I read about the boxing documentary When We Were Kings in J. Michael Lennon's recent biography of Norman Mailer, Norman Mailer: A Double Life--
Released in February 1997, the film won several awards, including the Academy Award for best documentary. It is generally thought to be the finest documentary ever made on boxing and is linked permanently with Mailer's The Fight, often named as the best nonfiction narrative on a prizefight.
The movie is available on Netflix, but it's also on YouTube. I watched it this afternoon and it lived up to Lennon's description. I don't know how I missed it when it first came out, but I did. Those with an interest in boxing or Muhammad Ali should check it out.
Part of what was so great about those early years of blogging was how chaotic it was — a flurry of posts linking to other bloggers (remember linking?), comment flame-wars, and endless discussion about the value of blog widgets like MyBlogLog or your Technorati ranking, or how to set up your RSS feed. Everyone was tinkering with their WordPress or Typepad to embed some new thing or try out a new theme, and there was a natural (if occasionally tense) camaraderie about it.
I remember it well. "So what changed?" Ingram asks. Read his article to find out . . .
I’m a young male associate who’s wondering if I have a legal claim against my law firm. Even though I’m much smarter than most second-year associates, the firm’s female partners all assume I’m a dimwit because of my good looks. Although I do have quite a nice physique (I’m a weightlifter), it’s just not fair that no one gives me credit for my stellar law school record and my high IQ.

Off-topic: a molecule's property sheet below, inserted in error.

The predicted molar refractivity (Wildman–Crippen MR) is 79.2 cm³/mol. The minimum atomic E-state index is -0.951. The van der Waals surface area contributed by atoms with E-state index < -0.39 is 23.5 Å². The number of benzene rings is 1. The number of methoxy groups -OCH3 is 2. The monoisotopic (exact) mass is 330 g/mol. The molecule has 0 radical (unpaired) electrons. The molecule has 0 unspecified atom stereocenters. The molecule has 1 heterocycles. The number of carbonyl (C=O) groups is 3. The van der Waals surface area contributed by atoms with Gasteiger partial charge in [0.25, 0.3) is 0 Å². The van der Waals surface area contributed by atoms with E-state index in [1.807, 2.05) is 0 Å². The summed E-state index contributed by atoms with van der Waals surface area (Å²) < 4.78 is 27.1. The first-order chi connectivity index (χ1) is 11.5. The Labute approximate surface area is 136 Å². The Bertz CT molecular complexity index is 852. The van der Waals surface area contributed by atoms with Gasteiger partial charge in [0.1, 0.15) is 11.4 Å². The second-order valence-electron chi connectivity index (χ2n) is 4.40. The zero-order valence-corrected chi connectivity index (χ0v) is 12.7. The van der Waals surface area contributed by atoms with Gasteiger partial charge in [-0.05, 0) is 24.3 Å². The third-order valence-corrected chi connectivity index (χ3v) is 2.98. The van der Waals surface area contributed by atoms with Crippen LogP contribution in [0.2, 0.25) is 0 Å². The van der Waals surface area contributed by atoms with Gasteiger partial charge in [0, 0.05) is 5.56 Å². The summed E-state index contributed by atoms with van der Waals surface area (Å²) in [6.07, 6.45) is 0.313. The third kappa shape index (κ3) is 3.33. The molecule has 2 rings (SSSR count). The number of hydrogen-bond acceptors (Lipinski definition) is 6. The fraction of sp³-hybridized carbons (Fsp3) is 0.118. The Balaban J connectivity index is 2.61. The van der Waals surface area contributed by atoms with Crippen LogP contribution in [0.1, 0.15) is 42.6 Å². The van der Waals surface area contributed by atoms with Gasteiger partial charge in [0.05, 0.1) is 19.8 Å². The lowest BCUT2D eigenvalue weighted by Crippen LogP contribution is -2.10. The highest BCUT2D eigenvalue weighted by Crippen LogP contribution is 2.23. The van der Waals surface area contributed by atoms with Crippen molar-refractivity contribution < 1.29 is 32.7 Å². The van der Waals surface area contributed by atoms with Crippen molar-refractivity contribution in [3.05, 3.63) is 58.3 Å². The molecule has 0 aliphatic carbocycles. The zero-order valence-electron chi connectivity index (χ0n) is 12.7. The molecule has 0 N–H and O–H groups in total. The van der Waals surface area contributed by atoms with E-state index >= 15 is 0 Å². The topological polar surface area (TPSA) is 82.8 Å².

My specific problem deals with what happened the other day. The head of the litigation department, who everyone calls “The Barracuda,” dumped four boxes of documents on my desk at 4 p.m. and told me to “have all the privileged stuff flagged by the morning.”
Is the modest lawyer a myth? That’s the conventional wisdom. Yet once or twice each year, rumors begin to circulate of yet another sighting of this silent and mysterious man. Three years ago, he was spotted emerging from a portable restroom at a county fair. Another time he was seen helping a small child unhook a bluegill at a lake in Mississippi. Once he was seen high on a mountain in Colorado, searching for a pass during a thunderstorm.
Despite the frequency of the sightings, only three details remain consistent: the modest lawyer vanishes quickly, leaves no trace, and always remains nameless. Yet it’s possible to speculate about some of his other defining characteristics, and many have done so. There was a theory put forward by a professor at Harvard Law School that the modest lawyer probably graduated from that esteemed institution. Another theory held that the modest lawyer most likely hailed from Texas. Both of these theories were obviously flawed, but others have been less controversial: that the modest lawyer has never appeared on a cable TV news program, for example, or that he most certainly doesn’t have a blog.
Why, exactly, is a healthy and well-adjusted life superior to one that is filled with ardor and personal vision but that is also, at times, a little unhealthy and maladjusted? Might some of us not prefer lives that are heaving with an intensity of feeling and action but that do not last quite as long as lives that are organized more sensibly? Why should the good life equal a harmonious life? Might not the good life be one that includes just the right amount of anxiety?